OpenLayers has long been the standard choice for embedding a browsable OpenStreetMap view into a webpage. A mature and comprehensive library (over 400k of minimised JavaScript), it has a moderate learning curve but is capable of many applications beyond a simple “slippy map”: its features include full projection support, vector drawing, overview maps, and much more.

On this page we explain how to create a very simple embedded map, but there are many more examples on showing the full capabilities of the software.

A simple embedded map

Paste the following into a new HTML file to get up and running with OpenLayers

    <title>OpenLayers Basic Example</title>

    <script src=""></script>
      function init() {
        map = new OpenLayers.Map("mapdiv");
        var mapnik = new OpenLayers.Layer.OSM();

        var lonlat = new OpenLayers.LonLat(-1.788, 53.571).transform(
            new OpenLayers.Projection("EPSG:4326"), // transform from WGS 1984
            new OpenLayers.Projection("EPSG:900913") // to Spherical Mercator

        var zoom = 13;

        var markers = new OpenLayers.Layer.Markers( "Markers" );
        markers.addMarker(new OpenLayers.Marker(lonlat));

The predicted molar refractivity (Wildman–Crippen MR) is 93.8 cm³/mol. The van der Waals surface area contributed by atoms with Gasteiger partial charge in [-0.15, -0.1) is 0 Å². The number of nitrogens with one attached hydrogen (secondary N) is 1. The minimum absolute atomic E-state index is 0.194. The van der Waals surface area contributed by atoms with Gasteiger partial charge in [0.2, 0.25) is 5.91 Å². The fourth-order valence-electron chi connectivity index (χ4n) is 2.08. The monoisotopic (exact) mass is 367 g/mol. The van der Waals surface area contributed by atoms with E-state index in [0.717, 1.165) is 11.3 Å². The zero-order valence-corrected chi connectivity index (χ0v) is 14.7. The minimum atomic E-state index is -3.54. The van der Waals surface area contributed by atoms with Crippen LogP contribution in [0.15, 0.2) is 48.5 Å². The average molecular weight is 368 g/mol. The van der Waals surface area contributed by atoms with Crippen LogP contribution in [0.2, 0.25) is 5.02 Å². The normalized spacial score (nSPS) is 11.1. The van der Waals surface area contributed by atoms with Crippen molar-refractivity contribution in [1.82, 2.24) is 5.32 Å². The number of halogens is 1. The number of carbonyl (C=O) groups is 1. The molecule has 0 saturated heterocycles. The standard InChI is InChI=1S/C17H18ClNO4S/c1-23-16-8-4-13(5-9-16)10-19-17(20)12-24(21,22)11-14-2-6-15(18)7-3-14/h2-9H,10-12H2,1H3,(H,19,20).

map.setCenter(lonlat, zoom);

    #mapdiv { width:350px; height:250px; }
    div.olControlAttribution { bottom:3px; }


<body onload="init();">
    <p>My HTML page with an embedded map</p>
    <div id="mapdiv"></div>

This example shows how to initialise a map object which will appear within a div on your HTML page. A LonLat object is created to represent the centre point of the map. Try playing with the latitude, longitude values. A call to ‘transform’ sorts out the projections, and we use this same location to place a marker.

Downloading OpenLayers

The above example also shows how, with a script tag, you can reference the OpenLayers javascript hosted remotely at . There are advantages and disadvantages to this approach. The alternative is to download OpenLayers and host it yourself alongside your HTML.

You can download a zip file from which contains many files, only some of which are needed. In fact you might use only OpenLayers.js a single file of compacted javascript.

The ‘theme’ and ‘image’ directories are also needed if you wish to self-host all of the required resources. You can configure visual aspects of OpenLayers using those files. The ‘lib’ directory has the source javascript before it was compacted into a single file, but you can actually run OpenLayers in ‘multi-file’ mode from these. That can be a good idea as you develop with the OpenLayers API, since browser error reports will take you to line numbers showing something more meaningful.

However you chose to work with OpenLayers, the library is fully open-source (under a modified BSD license) and can be used for free in your projects and commercial products.